The phrase, if you feel like you’re about to puke, you’re going too slow was in my head. I kept repeating to myself anything I could, in effort to dig deeper and push harder.
As I approach the finish line, it’s time to turn on the afterburners and use up what little is left in my legs by this point. I don’t remember seeing the clock, or there was something wrong with the clock, so I had no idea about time. So I pushed, hard. Darryl-style sprint finish.
While I didn’t do terribly well compared to 45 other runners (and particularly the five who did well enough on the run to make up for the dust I left them in on the bike), I did achieve my best 5k split ever. I consider it a resounding success.
Overall finish: 1:19:25 (7th overall, 1st in age group)
Technically not a sprint PR, because my last sprint was 1:18 and change. The asterisk though, is that the 1:18 course was a little shorter on the bike.
What’s unique about this finish though, is that I placed seventh overall, and first in my age group. First. I thought I could barely make third, and here I am, placing first. Mind buzzing. I kept looking at the posted results, thinking, there must be something wrong. But it was right. I’m first. For the first time in my life, I’ve won something. It’s not ITU world championships, but I won something.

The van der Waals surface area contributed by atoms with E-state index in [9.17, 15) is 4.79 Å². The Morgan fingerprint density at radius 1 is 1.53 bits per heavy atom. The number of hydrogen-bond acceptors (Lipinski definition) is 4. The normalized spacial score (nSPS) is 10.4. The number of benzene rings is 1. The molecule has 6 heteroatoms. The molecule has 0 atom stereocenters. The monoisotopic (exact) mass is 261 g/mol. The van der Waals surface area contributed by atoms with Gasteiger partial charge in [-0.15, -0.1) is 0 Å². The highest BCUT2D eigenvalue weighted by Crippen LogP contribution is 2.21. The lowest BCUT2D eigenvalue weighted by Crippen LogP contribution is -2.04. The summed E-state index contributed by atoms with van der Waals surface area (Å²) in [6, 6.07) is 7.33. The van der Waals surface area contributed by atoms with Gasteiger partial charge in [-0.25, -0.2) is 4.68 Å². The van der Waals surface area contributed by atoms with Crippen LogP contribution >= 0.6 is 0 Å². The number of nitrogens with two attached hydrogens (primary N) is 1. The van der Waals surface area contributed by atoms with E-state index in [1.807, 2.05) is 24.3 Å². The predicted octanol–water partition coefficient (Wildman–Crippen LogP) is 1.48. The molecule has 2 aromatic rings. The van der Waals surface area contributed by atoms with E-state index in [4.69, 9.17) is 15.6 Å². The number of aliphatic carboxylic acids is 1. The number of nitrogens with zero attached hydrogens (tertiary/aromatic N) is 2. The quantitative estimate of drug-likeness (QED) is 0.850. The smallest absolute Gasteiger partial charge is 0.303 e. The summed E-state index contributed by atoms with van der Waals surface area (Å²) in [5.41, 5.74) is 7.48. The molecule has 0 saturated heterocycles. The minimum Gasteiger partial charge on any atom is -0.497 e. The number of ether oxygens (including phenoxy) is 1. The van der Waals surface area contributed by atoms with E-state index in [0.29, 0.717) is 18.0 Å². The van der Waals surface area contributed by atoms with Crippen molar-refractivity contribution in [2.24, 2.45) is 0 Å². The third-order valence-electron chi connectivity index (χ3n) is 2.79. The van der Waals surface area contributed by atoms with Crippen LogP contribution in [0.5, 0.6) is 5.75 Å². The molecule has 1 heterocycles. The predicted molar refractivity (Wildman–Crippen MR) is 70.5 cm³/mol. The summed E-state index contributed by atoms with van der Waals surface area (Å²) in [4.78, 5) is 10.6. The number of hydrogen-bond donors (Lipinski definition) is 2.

More importantly, I had a fun time doing it. It was a great race, and I made some cool friends. I’m sure I’ll see them again next year, somewhere. I’m sure I’ll be a better runner. I’m sure I’ll be a better swimmer. Now, more than ever, I believe in me. I had my doubts, before. I had my doubts that I wasn’t good enough. But now I know, that I am worth it. I believe that I am good enough to justify the time and expense required to reach the next level in my sport, to become an even better triathlete.
Gattaca is probably my favourite movie of all time. It’s all about finding strength in the face of what appears, on the outside, to be insurmountable odds.
You are the authority on what is not possible, aren’t you Irene? They’ve got you looking for any flaw, that after a while that’s all you see. For what it’s worth, I’m here to tell you that it is possible. It is possible.
Of course, the world of Gattaca is fiction. But there is a lot of truth in the metaphor. I think we are often brought down by those in our lives who, whether they mean to or not, bring us down.
For me, I’ve been working through this for a while. My family has always been focussed around team sports such as hockey, and more traditional sports such as golf or tennis.
I’ve never been into those. I don’t really know why. But I’ve always loved the idea of being athletic. I dabbled with the track team at high school, but got injured before I could really prove myself.
Maybe my family hasn’t been supportive, because I’ve had passions before that have ended in disinterest. I tried rock climbing, but 5.8 was about the biggest challenge I wanted. I was into yoga for a while, but that practice subsequently waxed and waned.
There has always been the bike, though. I always loved the bike. And I’ve got to get this through my head: I am good enough to justify the time and expense required to become a better triathlete, to bring my swim and run skills up to match my cycling talent.